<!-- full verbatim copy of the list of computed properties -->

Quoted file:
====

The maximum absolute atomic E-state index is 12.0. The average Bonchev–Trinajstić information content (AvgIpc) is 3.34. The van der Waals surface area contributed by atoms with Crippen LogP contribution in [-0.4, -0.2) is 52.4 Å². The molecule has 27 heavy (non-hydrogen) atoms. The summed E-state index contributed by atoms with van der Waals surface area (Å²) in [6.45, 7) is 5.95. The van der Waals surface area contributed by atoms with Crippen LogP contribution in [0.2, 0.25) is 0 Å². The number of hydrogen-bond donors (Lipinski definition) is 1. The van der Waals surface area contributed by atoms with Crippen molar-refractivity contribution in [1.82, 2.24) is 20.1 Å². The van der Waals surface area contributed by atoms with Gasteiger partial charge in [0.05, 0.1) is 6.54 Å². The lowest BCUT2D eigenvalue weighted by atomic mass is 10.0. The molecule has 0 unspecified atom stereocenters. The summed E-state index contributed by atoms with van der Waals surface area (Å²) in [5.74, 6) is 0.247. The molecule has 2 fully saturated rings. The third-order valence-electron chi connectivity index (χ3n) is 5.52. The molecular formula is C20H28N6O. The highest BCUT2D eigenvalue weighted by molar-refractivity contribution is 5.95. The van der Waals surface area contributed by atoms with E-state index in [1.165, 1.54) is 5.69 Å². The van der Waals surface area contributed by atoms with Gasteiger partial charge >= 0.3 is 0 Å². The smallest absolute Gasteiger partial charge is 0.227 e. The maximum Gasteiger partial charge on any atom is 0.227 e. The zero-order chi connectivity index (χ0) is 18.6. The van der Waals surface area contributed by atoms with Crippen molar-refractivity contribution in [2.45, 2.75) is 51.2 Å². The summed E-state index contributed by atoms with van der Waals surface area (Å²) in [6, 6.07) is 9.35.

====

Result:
The maximum absolute atomic E-state index is 12.0. The average Bonchev–Trinajstić information content (AvgIpc) is 3.34. The van der Waals surface area contributed by atoms with Crippen LogP contribution in [-0.4, -0.2) is 52.4 Å². The molecule has 27 heavy (non-hydrogen) atoms. The summed E-state index contributed by atoms with van der Waals surface area (Å²) in [6.45, 7) is 5.95. The van der Waals surface area contributed by atoms with Crippen LogP contribution in [0.2, 0.25) is 0 Å². The number of hydrogen-bond donors (Lipinski definition) is 1. The van der Waals surface area contributed by atoms with Crippen molar-refractivity contribution in [1.82, 2.24) is 20.1 Å². The van der Waals surface area contributed by atoms with Gasteiger partial charge in [0.05, 0.1) is 6.54 Å². The lowest BCUT2D eigenvalue weighted by atomic mass is 10.0. The molecule has 0 unspecified atom stereocenters. The summed E-state index contributed by atoms with van der Waals surface area (Å²) in [5.74, 6) is 0.247. The molecule has 2 fully saturated rings. The third-order valence-electron chi connectivity index (χ3n) is 5.52. The molecular formula is C20H28N6O. The highest BCUT2D eigenvalue weighted by molar-refractivity contribution is 5.95. The van der Waals surface area contributed by atoms with E-state index in [1.165, 1.54) is 5.69 Å². The van der Waals surface area contributed by atoms with Gasteiger partial charge >= 0.3 is 0 Å². The smallest absolute Gasteiger partial charge is 0.227 e. The maximum Gasteiger partial charge on any atom is 0.227 e. The zero-order chi connectivity index (χ0) is 18.6. The van der Waals surface area contributed by atoms with Crippen molar-refractivity contribution in [2.45, 2.75) is 51.2 Å². The summed E-state index contributed by atoms with van der Waals surface area (Å²) in [6, 6.07) is 9.35.